The origins of the ancient site of Vindonissa date back to a Celtic settlement controlling the strategically important position at the confluence of the Aare, Reuss and Limmat rivers. During the Alpine campaign of Emperor Augustus in 15 BC, Roman soldiers established a military post here which was later developed into a legionary camp under Emperor Tiberius (14–37 AD).
The camp was some 20 hectares in size and was initially constructed by the 13th Legion out of wood and clay. The 21st Legion then gradually replaced and extended the existing buildings with stone structures. The last unit to occupy the site was the 11th Legion, which was withdrawn by Emperor Trajan into the Danube region in 101 AD. As time went on, a civil settlement became established outside the legionary camp and this continued to exist after the troops were withdrawn.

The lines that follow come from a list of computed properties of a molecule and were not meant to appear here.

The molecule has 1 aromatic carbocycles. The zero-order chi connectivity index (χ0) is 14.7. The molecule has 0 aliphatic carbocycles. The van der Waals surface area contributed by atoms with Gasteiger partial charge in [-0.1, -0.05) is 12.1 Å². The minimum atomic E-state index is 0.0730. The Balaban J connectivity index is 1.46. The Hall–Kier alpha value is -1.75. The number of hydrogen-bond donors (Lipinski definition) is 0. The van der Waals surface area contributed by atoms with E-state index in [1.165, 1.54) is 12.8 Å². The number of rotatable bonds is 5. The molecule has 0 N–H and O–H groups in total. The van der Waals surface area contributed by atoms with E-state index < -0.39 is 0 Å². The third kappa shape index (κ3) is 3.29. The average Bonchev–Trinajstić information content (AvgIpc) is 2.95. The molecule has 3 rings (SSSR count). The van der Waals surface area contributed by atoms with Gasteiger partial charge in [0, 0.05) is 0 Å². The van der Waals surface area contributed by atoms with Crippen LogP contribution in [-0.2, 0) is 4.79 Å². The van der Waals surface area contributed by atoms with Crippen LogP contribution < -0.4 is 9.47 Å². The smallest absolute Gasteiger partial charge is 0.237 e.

The legionaries of Vindonissa had a key role to play not only in the Roman conquest of the region on the right bank of the Rhine but also in establishing provincial structures in the southern Germania Superior. There was no place between the Alps and the Rhine where Rome's presence was more powerful. As many as 6,000 legionaries and officers also brought their Mediterranean lifestyle and civilisatory achievements with them, acting as a kind of "motor of Romanization".